The first quarter of 2017 saw pharma’s visible participation in digital health steadily ramping up. From partnerships that augment digital diabetes care to infant sleep coaching collaborations, we’ve covered quite a range of pharma-focused news in Q1. Read on for our list of the digital undertakings of Roche, Takeda, UCB, Johnson & Johnson, and many more.
Boehringer Ingelheim partnered with Inovalon, a data analytics company that provides cloud-based platforms to the healthcare industry to facilitate the shift from volume to value-based care, on behalf of Boehringer Ingelheim’s diabetes alliance with Eli Lilly. Leveraging Inovalon’s platform, the partnership will work to support outcomes-based contracting, taking clinical outcomes into real-world practice to improve patient care.
Johnson & Johnson was involved in a couple of different digital health deals during the quarter. At CES, the company announced a collaboration with Boston-based Rest Devices to develop a smart, personalized sleep coaching system for babies (and their parents, of course). The offering will consist of a wearable baby monitor called Mimo and a companion app called Nod.
Additionally, J&J subsidiary Janssen contracted with a Japanese company called Welby to develop a mobile app for people with attention deficit hyperactivity disorder, or ADHD. The app will be available on iOS and Android throughout Japan.
Digital respiratory health management company Propeller Health announced a collaboration with Novartis to develop a custom add-on sensor for the Swiss pharmaceutical company’s Breezhaler inhaler, which is used for Novartis’s portfolio of COPD treatments. The partnership will be focused in Europe. The add-on sensor will be developed to work with the capsule-based dry powder inhaler by passively recording and transmitting compliance data to provide information through the Propeller Digital Respiratory Therapy platform to users and their doctors about medication adherence and other factors affecting treatment. This marks Propeller’s fifth major pharma partnership. With existing agreements with Boehringer Ingelheim and GSK, Propeller’s collaboration with Novartis rounds out the portfolio to include three of the top five respiratory pharma companies for asthma and COPD.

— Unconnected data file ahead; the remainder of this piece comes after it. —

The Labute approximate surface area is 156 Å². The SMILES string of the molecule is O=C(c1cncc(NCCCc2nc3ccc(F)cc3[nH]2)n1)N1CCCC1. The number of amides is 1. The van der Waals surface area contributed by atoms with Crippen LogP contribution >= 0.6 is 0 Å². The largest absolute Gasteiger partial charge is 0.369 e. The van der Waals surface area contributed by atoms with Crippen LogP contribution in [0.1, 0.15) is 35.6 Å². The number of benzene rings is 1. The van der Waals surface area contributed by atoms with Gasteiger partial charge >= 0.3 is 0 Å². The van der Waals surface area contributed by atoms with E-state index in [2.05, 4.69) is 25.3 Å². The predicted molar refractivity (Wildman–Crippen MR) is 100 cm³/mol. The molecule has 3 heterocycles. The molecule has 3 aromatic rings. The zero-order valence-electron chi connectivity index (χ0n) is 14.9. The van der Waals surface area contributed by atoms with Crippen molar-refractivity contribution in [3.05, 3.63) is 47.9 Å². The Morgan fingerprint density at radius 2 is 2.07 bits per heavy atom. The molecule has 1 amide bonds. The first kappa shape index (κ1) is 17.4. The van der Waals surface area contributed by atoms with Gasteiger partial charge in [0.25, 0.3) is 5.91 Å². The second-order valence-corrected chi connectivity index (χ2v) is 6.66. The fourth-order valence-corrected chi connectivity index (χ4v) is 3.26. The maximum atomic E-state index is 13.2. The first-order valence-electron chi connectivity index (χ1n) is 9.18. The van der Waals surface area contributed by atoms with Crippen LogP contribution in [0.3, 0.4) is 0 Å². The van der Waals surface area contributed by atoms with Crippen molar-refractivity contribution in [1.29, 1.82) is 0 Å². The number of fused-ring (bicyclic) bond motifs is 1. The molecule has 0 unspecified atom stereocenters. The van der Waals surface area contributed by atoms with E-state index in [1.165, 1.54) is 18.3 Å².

Through a partnership the company instigated with Pennsylvania’s Geisinger Health System, Purdue Pharma is looking into how an iPhone and Apple Watch app can help people with chronic pain decrease their use of pain medication. Functioning as a digital add-on to Geisinger’s physical pain management clinics, the ResearchKit app will be used in a study that plans to enroll hundreds of patients and run for two years. More than 200 patients will be given Watches and iPhones to passively and actively track data ranging from physical activity and sleep to medication adherence and pain levels. The goal of the ResearchKit study is to track how pain impacts the patient’s life and how medication is being used to manage it, which will hopefully provide insights on when and how alternative methods of pain management could be integrated into the patient’s care.
Two stories this quarter involved pharma companies working with digital health startups in the diabetes space. Mountain View, California-based Glooko announced a partnership with Novo Nordisk to develop a digital diabetes management platform. The non-exclusive partnership, developed and branded by both companies, will combine Glooko’s digital capabilities and Novo Nordisk’s deep knowledge of diabetes. Glooko offers a mobile, cloud-based platform for people with diabetes to track and manage their condition, and the app syncs with data from most diabetes and exercise devices.